“All Possible Care”: The Strides and Limits of Emergency Care in Sierra Leone

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Luck and a team of determined clinicians saved James Fatoma’s life

Posted on Aug 8, 2022

James Fatoma (right) spent months in and out of the emergency room at Koidu Government Hospital in Kono, Sierra Leone, with a life-threatening case of schistosomiasis. He is pictured with Dr. Marta Patiño, PIH internist at the hospital, who led his care. (Photo by Maya Brownstein / PIH)

James Fatoma moved to Kono District, Sierra Leone, when he was in high school—and from his teens through his early 30s, had only been to the doctor once.

That checkup was five or six years ago, when, sick with a fever and headache, he opted to go to a private clinic in Kono, where they diagnosed and treated him for malaria. It was an expensive visit—but one Fatoma said he had much more faith in than going to Kono’s public hospital, Koidu Government Hospital (KGH).

“KGH was cheaper,” he said. “But the quality of services was poor, so people didn’t go.”

That changed in early 2019, on a day that quickly turned from typical to, in Fatoma’s words, “very scary.” At his job as a computer specialist, Fatoma fainted, and then that night at home began vomiting blood. Friends rushed him to KGH, where he was admitted to the emergency room—a department that had only recently opened thanks to Partners In Health’s (PIH) support of the hospital, five years after PIH began working in Sierra Leone.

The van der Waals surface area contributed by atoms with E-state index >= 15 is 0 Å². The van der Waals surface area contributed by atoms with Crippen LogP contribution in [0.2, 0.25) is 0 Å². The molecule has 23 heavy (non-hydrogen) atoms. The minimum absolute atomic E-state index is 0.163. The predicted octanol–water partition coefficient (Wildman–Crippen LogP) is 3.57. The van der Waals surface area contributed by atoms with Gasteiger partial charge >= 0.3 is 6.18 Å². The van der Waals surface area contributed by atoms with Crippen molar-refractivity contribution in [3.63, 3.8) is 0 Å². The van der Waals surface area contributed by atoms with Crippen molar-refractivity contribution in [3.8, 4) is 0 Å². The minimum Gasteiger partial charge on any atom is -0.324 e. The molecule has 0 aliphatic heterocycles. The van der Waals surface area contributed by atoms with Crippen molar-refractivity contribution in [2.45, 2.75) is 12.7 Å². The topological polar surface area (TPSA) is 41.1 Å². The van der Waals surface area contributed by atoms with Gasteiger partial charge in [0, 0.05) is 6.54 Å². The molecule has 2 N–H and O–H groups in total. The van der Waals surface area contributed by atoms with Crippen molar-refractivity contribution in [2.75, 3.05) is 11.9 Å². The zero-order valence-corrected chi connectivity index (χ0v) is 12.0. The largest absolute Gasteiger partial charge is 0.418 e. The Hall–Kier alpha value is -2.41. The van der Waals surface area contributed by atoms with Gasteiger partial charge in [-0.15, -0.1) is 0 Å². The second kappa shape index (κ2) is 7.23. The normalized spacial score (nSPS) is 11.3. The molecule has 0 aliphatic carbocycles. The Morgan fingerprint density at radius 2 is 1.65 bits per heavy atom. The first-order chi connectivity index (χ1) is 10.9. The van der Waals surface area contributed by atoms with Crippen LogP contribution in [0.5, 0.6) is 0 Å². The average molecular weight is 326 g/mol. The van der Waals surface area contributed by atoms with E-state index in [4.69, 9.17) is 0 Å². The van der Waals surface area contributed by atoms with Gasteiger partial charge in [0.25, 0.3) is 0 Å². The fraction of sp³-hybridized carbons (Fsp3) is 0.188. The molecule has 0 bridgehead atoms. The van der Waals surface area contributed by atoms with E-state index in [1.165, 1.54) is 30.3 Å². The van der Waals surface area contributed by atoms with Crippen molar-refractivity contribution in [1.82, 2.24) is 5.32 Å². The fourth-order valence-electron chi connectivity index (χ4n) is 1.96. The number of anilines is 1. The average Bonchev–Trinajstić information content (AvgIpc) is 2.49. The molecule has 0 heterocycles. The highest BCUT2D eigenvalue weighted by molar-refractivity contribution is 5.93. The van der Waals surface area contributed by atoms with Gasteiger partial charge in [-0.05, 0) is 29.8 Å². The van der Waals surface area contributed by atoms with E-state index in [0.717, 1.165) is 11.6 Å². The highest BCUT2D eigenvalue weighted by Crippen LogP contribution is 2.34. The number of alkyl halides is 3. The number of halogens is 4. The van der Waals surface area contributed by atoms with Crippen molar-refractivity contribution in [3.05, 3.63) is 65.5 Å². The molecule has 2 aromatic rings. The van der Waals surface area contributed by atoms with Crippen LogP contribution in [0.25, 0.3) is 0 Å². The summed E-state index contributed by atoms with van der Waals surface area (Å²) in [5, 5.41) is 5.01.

It’s also thanks to PIH’s investments in the hospital’s staff, stuff, and systems—from its team of nurses to its blood bank—that Fatoma survived through the night, even despite massive blood loss.

“There was a quick assessment [of Fatoma’s condition] and there was a very rapid response from the emergency team, the surgical team, and the blood bank,” said Dr. Marta Patiño, PIH’s internist at KGH who led Fatoma’s care. “We were dealing with life and death for two or three hours until he was stable.”

That stability didn’t last long—the next day, another bout of gastrointestinal bleeding necessitated that clinicians transfuse 18 units of blood. For three weeks, Fatoma remained in limbo in the emergency room, alternately stable and in critical condition, routinely saved by clinicians’ ingenuity.

“James was very, very close to dying on two occasions,” said Patiño. “He was lucky because we didn’t have an endoscopy, but we did multiple transfusions, kept his blood pressure stable through IV fluids, and did something that isn’t done anymore except in settings of poverty: we connected a nasogastric tube with the stomach and filled it with ice water, to stop the bleeding.”